Were you trying to upload a file or edit a piece of content on your WordPress site only to be met by a scary red message saying something like, "Updating failed. The response is not a valid JSON response?"
The WordPress invalid JSON response error happens in the new Block Editor (AKA Gutenberg) when something goes wrong on your site. Because it appears when you're working on content, it can be a frustrating error because it can get in the way of whatever task you're trying to accomplish.
Thankfully, there are some straightforward steps that you can take to fix this problem and get your site working properly again.
In this post, we'll briefly explain what the invalid JSON response error means. Then, we'll share a number of troubleshooting steps you can implement to fix the problem.
What causes the WordPress invalid JSON response error?
If you see "Updating failed. The response is not a valid JSON response," it will typically appear when you're working on content in the WordPress Block Editor. In some cases, it can also appear when you're trying to upload a media file to your site, especially if you're trying to upload the file directly to a block in the Block Editor.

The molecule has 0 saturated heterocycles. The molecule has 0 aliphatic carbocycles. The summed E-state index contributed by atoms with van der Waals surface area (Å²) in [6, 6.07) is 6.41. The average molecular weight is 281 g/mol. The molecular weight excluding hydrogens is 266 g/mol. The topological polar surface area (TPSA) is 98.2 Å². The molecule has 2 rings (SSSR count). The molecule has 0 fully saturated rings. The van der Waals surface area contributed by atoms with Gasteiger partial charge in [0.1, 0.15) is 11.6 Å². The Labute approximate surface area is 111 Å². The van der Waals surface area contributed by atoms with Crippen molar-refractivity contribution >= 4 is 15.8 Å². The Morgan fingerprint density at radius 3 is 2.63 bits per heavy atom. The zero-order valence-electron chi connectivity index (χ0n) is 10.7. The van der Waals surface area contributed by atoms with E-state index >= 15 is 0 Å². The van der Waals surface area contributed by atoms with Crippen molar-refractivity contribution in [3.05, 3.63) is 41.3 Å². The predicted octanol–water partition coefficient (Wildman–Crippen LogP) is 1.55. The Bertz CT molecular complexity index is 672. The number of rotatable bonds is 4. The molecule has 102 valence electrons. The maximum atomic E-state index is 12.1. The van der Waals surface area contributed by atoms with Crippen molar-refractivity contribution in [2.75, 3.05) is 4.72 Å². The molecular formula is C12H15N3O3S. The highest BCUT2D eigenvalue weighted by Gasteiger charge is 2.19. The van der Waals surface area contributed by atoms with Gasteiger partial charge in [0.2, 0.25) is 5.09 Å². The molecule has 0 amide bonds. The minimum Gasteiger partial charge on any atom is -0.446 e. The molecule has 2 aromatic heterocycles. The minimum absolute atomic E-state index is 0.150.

So, why does it happen?
When you're working in the Block Editor, the editor is in constant communication with your WordPress site's server. This "communication" happens behind the scenes, but it's important to the editor.
Basically, if the editor can't communicate with the server, it will show this error message instead.
To fix the problem, you essentially need to fix whatever is getting in the way of the communication.
How to Fix the WordPress Invalid JSON Response Error
Now that you know what the JSON response error message means, let's dig into some troubleshooting steps to fix this problem.
We'll try to put these in a logical order, so that the first troubleshooting steps are the most likely to fix the problem.
For that reason, we recommend trying these processes in the order that we've written them.
Fix your site's permalinks and .htaccess file.
One of the most common causes of the invalid JSON response error is an issue with your site's .htaccess file and/or WordPress permalinks.
Thankfully, this is also one of the simplest debugging steps. Here's all you need to do:
- Go to Settings → Permalinks in your WordPress dashboard.
- Verify that the correct permalink structure is selected — If the correct structure is already selected, you don't need to change anything.